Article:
(May 29, 2007)


Links between poverty and the environment in Kenya outlined in new atlas



From Reuters


NAIROBI (Reuters) - Kenya launched a new national atlas on Tuesday that seeks to unearth links between poverty and the environment in a country which, like many in Africa, depends heavily on farming and tourism.

More than three-quarters of Kenya's 35 million people rely on agriculture for a living, but management of scarce resources is often poorly understood -- leading to misuse and conflicts.

For the first time, the atlas, "Nature's Benefits in Kenya," binds natural data like water sources, wood supply and wildlife populations to information including human habitation, economic activities and household expenditure, its authors say.

Kenya's planning and national development minister, Henry Obwocha, said the atlas would help formulate government policy, and Kenya's Nobel Laureate Wangari Maathai also praised it.

"As a result of this type of work, we will never be able to claim that we did not know. ... I see the ideas and maps in this atlas to be much like a small seedling," she said in a statement accompanying the launch.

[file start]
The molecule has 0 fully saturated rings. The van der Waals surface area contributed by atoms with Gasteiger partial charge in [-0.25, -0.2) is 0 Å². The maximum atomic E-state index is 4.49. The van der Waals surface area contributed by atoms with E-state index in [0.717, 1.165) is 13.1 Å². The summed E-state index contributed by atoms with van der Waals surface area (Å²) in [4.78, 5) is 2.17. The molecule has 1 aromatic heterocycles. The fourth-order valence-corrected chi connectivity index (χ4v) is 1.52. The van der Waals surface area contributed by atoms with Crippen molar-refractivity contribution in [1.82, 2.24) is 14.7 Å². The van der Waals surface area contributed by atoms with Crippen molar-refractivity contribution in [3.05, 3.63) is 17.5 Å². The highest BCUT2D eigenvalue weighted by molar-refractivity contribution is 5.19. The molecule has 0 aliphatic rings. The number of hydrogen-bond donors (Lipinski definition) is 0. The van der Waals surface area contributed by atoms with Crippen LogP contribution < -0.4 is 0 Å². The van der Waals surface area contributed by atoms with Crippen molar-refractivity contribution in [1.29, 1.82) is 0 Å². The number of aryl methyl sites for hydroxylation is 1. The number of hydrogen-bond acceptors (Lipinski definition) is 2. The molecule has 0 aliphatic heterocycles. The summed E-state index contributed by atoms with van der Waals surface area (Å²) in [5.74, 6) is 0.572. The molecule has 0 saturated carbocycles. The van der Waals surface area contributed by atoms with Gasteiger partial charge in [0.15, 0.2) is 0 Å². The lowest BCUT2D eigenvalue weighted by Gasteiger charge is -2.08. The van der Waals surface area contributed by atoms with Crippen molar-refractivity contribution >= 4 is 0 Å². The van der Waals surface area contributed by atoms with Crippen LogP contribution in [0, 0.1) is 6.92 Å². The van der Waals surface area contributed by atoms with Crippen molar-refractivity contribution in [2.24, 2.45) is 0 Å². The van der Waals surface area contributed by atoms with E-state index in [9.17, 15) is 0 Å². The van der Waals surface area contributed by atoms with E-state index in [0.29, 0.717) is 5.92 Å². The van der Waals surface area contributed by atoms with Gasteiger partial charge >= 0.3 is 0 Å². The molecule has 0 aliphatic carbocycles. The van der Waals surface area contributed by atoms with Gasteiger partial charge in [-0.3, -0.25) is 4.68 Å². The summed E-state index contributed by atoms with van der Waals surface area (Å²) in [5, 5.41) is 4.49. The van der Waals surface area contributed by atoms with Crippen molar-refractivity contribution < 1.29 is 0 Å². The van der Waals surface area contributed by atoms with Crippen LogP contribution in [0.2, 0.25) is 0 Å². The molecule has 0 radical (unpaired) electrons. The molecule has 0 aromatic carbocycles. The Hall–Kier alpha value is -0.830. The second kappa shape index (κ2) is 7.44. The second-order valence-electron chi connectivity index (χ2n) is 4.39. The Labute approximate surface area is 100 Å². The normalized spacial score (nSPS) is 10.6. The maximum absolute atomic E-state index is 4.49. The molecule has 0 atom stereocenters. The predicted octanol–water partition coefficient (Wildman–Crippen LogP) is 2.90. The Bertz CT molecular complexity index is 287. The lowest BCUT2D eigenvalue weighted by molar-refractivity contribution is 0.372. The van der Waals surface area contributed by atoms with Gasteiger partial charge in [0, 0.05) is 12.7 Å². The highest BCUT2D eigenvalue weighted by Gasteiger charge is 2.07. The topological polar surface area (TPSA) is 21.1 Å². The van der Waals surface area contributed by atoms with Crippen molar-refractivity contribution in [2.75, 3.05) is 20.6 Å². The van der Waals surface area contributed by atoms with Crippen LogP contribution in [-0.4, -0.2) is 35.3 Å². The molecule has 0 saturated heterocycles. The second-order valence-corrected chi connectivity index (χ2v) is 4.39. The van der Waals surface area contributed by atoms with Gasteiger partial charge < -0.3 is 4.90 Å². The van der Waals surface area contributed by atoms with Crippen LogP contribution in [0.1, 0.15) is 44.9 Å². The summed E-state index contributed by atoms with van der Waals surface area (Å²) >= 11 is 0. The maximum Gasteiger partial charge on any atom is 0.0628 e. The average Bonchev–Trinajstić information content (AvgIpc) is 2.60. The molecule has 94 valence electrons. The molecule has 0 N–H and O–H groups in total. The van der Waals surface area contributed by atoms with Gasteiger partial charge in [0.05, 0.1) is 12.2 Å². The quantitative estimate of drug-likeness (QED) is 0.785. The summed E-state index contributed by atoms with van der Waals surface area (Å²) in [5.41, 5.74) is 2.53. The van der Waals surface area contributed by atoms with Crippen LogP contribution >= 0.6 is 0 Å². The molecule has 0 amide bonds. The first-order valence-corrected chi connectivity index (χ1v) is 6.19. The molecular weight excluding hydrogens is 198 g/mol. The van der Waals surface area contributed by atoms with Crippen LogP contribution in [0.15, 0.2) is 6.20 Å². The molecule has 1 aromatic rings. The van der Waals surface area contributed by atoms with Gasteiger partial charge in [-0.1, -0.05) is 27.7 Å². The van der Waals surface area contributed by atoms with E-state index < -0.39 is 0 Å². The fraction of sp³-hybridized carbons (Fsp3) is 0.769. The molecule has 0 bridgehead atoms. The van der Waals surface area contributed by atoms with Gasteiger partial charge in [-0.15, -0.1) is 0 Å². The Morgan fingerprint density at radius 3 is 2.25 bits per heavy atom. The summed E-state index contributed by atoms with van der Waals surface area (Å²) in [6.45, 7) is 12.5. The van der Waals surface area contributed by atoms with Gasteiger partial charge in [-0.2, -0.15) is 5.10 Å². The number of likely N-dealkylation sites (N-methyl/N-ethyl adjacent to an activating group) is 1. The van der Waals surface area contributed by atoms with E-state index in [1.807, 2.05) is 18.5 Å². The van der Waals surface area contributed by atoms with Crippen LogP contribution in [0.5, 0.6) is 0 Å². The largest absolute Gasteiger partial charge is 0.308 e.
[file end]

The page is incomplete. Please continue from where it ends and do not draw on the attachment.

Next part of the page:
If nurtured, Africa's best-known green activist said, it could break a "cycle of unenlightened decision-making that is not accountable to the people most affected by economic or environmental changes."

A chapter on tourism examines the impact of tens of thousands of visitors on the nation's unique wildlife reserves, highlighting the vulnerability of a sector seen earning the impoverished country more than $1 billion this year.

It was produced by the Kenyan government along with the private global bodies International Livestock Research Institute and World Resources Institute.




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